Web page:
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Latin jazz piano dynamo Bill O'Connell found a parallel between this gathering and Zócalo, the main plaza situated in the center of Mexico City; that square has long been a place where people meet to connect, celebrate and join together as one, and the same sense of togetherness and unity associated with that spot surrounds this recording.
O'Connell and his simpatico sextet mates sizzle, swoon and soar as they explore the art of creation through communication. Sometimes connections manifest themselves in simple and common ways, as when bassist Luques Curtis bolsters an O'Connell solo while drummer Adam Cruz pushes and prods, but sometimes the connections are more intense, though in a less obvious way. When trombonist Conrad Herwig colors behind saxophonist Steve Slagle during "For All We Know," for example, the respect and love that these artists have for one anotherand for the music itselfis clear as can be.
When this band pushes the envelope and steps on the gas, as on the spirited re-write of "Joshua" and the fiesty "Nothing But The Truth," they create a powerful rhythmic undertow that can't help but suck in everything within earshot; the music is simply that powerful. Elsewhere, the material is poignant ("For All We Know), lighthearted ("The Surrey With The Fringe On Top") and luminescent ("Erik's Song").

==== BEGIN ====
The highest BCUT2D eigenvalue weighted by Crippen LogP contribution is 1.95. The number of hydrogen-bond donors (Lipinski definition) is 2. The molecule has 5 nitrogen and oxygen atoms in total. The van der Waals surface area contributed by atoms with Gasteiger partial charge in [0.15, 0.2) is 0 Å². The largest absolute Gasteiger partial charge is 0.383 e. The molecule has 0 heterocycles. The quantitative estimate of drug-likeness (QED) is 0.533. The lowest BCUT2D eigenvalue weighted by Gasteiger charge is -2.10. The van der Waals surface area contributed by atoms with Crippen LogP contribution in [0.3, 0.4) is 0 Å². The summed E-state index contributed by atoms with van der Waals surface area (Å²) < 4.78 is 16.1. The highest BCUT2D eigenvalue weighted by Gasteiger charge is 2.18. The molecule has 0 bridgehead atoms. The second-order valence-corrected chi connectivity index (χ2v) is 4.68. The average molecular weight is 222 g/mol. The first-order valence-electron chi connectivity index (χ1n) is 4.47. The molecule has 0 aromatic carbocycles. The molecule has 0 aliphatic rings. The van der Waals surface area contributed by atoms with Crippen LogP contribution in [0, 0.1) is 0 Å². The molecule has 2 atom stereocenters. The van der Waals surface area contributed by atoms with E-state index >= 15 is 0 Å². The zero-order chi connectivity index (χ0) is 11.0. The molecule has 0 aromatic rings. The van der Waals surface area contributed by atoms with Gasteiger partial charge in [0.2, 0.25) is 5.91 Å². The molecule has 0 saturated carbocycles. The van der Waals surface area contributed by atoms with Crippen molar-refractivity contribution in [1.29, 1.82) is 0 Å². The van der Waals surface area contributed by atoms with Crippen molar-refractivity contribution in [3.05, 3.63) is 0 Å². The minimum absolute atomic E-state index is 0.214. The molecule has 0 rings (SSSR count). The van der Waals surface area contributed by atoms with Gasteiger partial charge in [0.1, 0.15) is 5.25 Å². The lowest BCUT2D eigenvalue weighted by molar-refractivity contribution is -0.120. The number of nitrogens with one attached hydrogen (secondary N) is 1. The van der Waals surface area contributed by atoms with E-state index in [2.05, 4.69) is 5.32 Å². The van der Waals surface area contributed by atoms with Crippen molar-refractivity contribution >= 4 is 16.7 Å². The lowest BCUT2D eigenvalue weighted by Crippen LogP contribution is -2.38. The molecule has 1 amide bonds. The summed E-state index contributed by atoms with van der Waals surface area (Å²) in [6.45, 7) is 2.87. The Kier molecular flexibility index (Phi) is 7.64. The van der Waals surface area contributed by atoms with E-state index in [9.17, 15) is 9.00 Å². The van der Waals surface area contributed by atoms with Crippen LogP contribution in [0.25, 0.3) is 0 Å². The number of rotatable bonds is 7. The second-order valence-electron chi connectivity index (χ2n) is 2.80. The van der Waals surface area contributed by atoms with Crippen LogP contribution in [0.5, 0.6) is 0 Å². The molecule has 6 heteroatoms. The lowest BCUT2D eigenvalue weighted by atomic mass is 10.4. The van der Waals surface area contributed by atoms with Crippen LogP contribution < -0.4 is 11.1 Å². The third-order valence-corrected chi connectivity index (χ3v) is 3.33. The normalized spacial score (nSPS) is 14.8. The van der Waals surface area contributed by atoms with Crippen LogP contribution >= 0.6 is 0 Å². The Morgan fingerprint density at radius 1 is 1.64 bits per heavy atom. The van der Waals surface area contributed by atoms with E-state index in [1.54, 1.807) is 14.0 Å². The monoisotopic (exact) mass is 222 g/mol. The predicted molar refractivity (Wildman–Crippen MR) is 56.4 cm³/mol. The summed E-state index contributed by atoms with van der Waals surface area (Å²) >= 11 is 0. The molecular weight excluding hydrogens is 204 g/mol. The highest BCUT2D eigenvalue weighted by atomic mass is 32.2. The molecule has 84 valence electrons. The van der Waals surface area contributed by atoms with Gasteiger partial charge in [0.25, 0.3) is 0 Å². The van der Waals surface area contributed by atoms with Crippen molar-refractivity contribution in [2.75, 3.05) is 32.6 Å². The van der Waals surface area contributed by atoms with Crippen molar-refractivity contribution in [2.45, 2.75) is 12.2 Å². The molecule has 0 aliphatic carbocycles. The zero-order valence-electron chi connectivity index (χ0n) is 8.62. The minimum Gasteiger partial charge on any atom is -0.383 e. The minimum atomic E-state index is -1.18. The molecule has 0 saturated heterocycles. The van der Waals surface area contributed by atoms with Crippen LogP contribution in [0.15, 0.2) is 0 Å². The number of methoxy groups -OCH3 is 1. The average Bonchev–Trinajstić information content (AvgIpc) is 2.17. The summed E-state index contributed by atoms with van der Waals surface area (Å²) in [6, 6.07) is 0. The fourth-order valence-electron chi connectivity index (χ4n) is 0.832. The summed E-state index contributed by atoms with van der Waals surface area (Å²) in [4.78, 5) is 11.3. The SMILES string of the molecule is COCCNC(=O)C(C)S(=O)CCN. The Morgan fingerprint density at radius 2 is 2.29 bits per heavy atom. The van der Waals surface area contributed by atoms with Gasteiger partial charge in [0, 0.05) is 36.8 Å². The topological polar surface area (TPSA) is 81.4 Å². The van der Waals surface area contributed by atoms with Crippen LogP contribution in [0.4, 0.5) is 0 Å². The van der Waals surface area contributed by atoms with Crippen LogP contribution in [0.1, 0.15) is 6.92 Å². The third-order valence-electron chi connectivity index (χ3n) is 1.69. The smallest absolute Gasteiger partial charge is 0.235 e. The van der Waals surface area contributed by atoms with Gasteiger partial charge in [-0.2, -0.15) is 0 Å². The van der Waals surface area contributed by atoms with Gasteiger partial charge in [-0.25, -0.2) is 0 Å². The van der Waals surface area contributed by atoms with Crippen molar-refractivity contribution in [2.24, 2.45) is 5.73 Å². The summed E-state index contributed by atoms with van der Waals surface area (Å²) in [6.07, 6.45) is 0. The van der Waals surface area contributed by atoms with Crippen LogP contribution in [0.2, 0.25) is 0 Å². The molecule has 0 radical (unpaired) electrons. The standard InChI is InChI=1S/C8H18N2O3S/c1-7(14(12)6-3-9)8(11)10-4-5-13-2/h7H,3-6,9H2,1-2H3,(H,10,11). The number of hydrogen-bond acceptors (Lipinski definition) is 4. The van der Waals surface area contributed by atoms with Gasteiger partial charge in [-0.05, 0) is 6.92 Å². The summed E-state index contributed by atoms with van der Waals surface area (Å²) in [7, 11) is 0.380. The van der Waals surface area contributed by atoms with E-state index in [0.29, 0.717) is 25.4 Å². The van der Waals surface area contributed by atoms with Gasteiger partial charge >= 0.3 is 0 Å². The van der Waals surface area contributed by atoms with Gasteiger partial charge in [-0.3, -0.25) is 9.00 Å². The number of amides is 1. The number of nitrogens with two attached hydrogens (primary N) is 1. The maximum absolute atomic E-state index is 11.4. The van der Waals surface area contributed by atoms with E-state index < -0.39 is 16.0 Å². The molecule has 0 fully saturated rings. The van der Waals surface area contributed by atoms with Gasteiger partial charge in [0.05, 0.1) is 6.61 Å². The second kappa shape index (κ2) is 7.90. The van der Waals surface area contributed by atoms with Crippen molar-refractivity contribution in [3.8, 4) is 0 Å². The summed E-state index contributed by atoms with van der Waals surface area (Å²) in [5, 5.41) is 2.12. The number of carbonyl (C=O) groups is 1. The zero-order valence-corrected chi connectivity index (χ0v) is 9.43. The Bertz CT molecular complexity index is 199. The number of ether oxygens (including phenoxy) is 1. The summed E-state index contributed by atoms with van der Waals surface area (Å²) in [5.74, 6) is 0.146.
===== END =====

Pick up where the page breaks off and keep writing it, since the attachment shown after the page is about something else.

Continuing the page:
O'Connell, Curtis, Cruz and conga player Richie Flores have a lot of chemistry and the horns really complement one another; Herwig's earthy trombone set against Slagle's focused alto or his piquant-to-pure soprano make for a winning combination. If the goal here was truly to let these folks share their musical thoughts and become one in the process, then mission accomplished for this fine group of musicians.
Track Listing: Big Sur; Joshua; Zócalo; For All We Know; Nothing But The Truth; 21st Century Blues;
The Surrey With The Fringe On Top; Erik's Song; One Note Mambo.
Personnel: Bill O'Connell: piano; Steve Slagle: alto saxophone (1, 3-5, 9), soprano saxophone (2,
6-8); Conrad Herwig: trombone; Richie Flores: congas; Luques Curtis: bass; Adam
Cruz: drums; Roman Diaz: bata (2), vocals (2); Jadele MacPherson: vocals (2).
I love jazz because it's so different than pop and has an emotional pull that other music does not have.
I was first exposed to jazz when I saw Dave Brubeck in 1974.
The first jazz record I bought was Bitches Brew by Miles Davis.